A circuit around an ancient city wall in the city near the Terracotta Warriors

  • Difficulty: Easy
  • Terrain: Paved paths and side walk
  • Length: 16km loop
  • Flow: Regular interruptions to cross city streets
  • Scenery: Ancient city wall, moat and gates, city parks with city views
  • Safety Issues: Crossing the streets!
  • Bathrooms: Yes (free!)
  • Drinking water: There was bottle water for sale at street stands for a reasonable price.
  • Transit Access: Yes
  • Parking: No
  • Night Access: Yes
  • Special Features: Following an ancient city wall and watching locals exercise in the city parks that line it!
  • Nearby Attractions: Don’t miss out on the local noodle dish Biang Biang. Also the South Gate has amazing ceremonies at different times throughout the day, look locally for a current schedule.

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Xi’an is a popular stop on most tours of China, since it is the city near the very famous exhibit of the Terracotta Army. Like many tourists to China, we were excited about visiting the Terracotta Army but hadn’t given a lot of thought to the city of Xi’an itself. Finding a fun and historic run was a bonus of our visit to this remarkable city!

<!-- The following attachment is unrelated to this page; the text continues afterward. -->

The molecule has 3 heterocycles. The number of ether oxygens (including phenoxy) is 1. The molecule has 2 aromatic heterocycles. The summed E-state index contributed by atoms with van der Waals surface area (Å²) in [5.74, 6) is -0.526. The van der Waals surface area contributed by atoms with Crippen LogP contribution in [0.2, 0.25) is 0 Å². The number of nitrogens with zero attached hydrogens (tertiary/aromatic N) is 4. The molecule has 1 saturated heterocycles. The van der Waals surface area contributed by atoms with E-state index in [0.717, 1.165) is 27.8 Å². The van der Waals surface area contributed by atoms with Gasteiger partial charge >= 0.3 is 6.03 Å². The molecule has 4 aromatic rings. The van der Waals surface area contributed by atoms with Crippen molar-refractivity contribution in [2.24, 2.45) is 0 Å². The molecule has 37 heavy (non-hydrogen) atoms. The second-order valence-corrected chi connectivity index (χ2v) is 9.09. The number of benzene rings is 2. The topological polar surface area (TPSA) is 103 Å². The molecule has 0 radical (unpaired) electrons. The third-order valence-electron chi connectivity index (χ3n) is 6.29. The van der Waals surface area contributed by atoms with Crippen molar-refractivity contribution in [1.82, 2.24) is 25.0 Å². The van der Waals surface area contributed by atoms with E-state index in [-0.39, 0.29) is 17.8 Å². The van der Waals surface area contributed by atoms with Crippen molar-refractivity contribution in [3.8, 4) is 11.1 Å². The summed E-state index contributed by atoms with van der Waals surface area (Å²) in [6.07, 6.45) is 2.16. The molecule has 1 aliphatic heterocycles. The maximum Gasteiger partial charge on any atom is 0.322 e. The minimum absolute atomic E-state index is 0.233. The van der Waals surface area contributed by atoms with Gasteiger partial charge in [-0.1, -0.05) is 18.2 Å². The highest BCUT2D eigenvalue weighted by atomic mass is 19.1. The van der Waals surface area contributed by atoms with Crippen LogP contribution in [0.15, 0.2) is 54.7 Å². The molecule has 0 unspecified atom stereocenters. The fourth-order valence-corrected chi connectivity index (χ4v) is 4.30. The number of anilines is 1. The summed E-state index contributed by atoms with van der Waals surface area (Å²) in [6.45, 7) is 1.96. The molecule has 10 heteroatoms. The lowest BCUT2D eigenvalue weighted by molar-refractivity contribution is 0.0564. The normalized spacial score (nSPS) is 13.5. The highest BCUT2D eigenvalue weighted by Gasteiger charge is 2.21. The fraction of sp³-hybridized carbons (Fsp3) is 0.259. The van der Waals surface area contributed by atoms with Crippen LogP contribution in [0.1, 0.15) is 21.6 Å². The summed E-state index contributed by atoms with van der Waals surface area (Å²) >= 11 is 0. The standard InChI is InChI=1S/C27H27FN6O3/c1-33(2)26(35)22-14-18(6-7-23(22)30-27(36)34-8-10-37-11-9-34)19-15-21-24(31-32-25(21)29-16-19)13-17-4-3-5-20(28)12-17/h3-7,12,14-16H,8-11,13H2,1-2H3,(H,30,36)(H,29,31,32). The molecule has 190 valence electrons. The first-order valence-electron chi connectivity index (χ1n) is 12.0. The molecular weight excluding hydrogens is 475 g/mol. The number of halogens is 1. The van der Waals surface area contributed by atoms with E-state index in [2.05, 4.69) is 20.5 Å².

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We arrived by train, and the immense city wall was the first thing that greeted us as we exited the train station. Xi’an was a capital city in ancient China and its wall is one of the largest, oldest and best-preserved city walls in China. It dates from the 14th century but has undergone restorations at various times. We were quickly swept up in the hustle and bustle of Xi’an: a vibrant city and well worth the visit in it’s own right. After stopping at our hotel, we went out to explore the colourful Muslim quarter, exploring local foods and the shops. As we returned to our hotel, passing through the south gate of the city wall, I decided I needed to look into running the wall.

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Some research online indicated that it is possible to run on top of the wall itself. However, it is a pay access area and it’s only open certain hours. As we were there in the middle of summer when days are long and very hot, I didn’t think it would be enjoyable to start running at 8am, in fact, that when I like to end runs on hot days. I find by heading out early I catch the last coolness of the night before the sun gets to high in the sky. I also enjoy watching cities wake up as I run around them. I did figure out that there is a series of parks circling the wall, making a 16km circuit, so I figured I would run this perimeter and that way I could start early.

When I started out my first obstacle was crossing the large and busy road to get across the moat and access to the parks along the wall. Our hotel was near the South Gate and this is a busy area. I walked along until I found some traffic lights to get me across. I don’t recommend jaywalking the busy roads that run parallel to and through the wall – you will be taking your life in your own hands!